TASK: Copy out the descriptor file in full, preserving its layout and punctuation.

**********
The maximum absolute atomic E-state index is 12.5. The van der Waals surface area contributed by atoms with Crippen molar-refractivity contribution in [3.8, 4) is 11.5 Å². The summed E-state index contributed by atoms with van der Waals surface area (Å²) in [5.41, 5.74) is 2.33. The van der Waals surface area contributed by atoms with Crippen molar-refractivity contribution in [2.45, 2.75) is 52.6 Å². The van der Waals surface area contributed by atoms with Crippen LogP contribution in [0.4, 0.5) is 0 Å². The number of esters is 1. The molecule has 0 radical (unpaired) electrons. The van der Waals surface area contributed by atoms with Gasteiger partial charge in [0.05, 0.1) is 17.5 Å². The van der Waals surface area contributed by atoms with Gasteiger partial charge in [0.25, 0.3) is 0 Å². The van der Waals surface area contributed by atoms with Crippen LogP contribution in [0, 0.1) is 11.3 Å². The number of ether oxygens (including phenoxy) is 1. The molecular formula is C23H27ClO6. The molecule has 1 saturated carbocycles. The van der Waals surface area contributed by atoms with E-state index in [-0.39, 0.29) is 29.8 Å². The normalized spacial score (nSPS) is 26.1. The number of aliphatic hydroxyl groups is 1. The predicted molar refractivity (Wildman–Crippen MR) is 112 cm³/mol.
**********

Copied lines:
The maximum absolute atomic E-state index is 12.5. The van der Waals surface area contributed by atoms with Crippen molar-refractivity contribution in [3.8, 4) is 11.5 Å². The summed E-state index contributed by atoms with van der Waals surface area (Å²) in [5.41, 5.74) is 2.33. The van der Waals surface area contributed by atoms with Crippen molar-refractivity contribution in [2.45, 2.75) is 52.6 Å². The van der Waals surface area contributed by atoms with Crippen LogP contribution in [0.4, 0.5) is 0 Å². The number of esters is 1. The molecule has 0 radical (unpaired) electrons. The van der Waals surface area contributed by atoms with Gasteiger partial charge in [0.05, 0.1) is 17.5 Å². The van der Waals surface area contributed by atoms with Gasteiger partial charge in [0.25, 0.3) is 0 Å². The van der Waals surface area contributed by atoms with Crippen LogP contribution in [0, 0.1) is 11.3 Å². The number of ether oxygens (including phenoxy) is 1. The molecular formula is C23H27ClO6. The molecule has 1 saturated carbocycles. The van der Waals surface area contributed by atoms with E-state index in [-0.39, 0.29) is 29.8 Å². The normalized spacial score (nSPS) is 26.1. The number of aliphatic hydroxyl groups is 1. The predicted molar refractivity (Wildman–Crippen MR) is 112 cm³/mol.